Update: On December 22, LastPass published a new blog post with further information about leaked customer information, saying that account information such as billing addresses, email addresses, end-user names, telephone numbers, and IP address info were obtained. Also leaked was customer vault data, which includes unencrypted data such as website URLs and encrypted data such as website usernames and passwords, secure notes, and form-filled data.
You can read more about the information lost in the company’s blog post, as well as its full explanation of what’s happened so far and the steps the company is taking next. If you’re a LastPass customer, your best protection is to use a strong random password that’s never been used elsewhere. You can also choose to switch providers—our round-up of the best password managers has suggestions beyond LastPass that you can try.
LastPass has had a terrible year. The well-known password manager was the victim of a security breach in August, when hackers gained access to the company’s development environment. LastPass said at the time that its users were unaffected by the theft of some of its source code and confidential technical information.
Now, consumers are being affected by a second hacking incident at the same organisation. On Wednesday, LastPass said on its blog that it has discovered suspicious behaviour in a separate cloud storage provider. So far, the investigation has shown that “some parts of customers’ information” were accessed, and that this breach was likely the result of information obtained during the event in August 2022. Due to the continuing nature of the inquiry, no more details are currently available. Passwords are still secured, according to LastPass.
Even while the service has received praise from critics (including us) for the quality of its day-to-day operations, you have every right to be uneasy about this development. LastPass has been hacked in the past, most notably in 2015 when email addresses, password reminders, and authentication hashes were stolen from user accounts. Also in 2017, a security flaw in a browser extension made it possible for websites to harvest users’ credentials. The same security researcher who found the 2017 bug also found a weakness in a browser extension in 2019 that exposed the user’s most recently used password. A security alert email was issued to clients who had not been compromised by a credential stuffing attack, just one example of a communication gaffe committed by the organisation.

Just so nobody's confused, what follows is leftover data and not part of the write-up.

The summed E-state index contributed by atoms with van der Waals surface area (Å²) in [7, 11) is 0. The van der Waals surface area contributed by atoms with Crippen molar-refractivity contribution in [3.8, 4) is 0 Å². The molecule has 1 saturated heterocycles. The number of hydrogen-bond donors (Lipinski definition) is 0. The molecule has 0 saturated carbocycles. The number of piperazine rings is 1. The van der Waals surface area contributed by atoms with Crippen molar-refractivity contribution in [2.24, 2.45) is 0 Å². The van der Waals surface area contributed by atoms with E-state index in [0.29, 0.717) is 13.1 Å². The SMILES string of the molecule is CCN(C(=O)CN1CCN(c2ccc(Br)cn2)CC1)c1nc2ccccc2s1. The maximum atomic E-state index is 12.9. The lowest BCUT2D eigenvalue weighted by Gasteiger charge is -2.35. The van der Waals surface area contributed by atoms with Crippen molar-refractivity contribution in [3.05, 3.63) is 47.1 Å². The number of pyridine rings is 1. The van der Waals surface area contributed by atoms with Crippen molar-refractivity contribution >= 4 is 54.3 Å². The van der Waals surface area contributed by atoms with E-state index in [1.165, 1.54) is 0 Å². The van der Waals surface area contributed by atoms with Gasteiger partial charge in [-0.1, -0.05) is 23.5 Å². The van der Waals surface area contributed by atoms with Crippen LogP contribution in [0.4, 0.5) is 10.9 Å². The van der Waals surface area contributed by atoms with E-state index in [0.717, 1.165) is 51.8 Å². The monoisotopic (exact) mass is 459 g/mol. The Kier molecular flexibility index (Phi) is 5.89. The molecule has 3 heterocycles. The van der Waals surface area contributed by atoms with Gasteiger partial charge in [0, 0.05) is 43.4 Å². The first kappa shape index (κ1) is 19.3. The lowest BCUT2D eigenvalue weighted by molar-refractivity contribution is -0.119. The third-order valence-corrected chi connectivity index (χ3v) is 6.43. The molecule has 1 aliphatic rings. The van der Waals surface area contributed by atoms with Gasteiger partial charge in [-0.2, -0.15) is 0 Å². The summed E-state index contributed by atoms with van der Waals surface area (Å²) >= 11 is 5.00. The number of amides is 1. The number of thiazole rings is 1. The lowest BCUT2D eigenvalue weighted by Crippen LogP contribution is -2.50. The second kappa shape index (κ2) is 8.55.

If you’re concerned about security, you may simply switch to another top-tier password manager that hasn’t recorded nearly as many problems over the years. You may check your LastPass account’s security to see whether it conforms to industry standards, such as using a complex password, activating two-factor authentication, and keeping a careful watch on approved devices.
However, although this openness may be unsettling, the problem isn’t with the idea of a password manager per se. Even in the wake of security breaches, they continue to be an essential aspect of internet security, and there are methods to make them more convenient to use. Avoid completely giving up on them.
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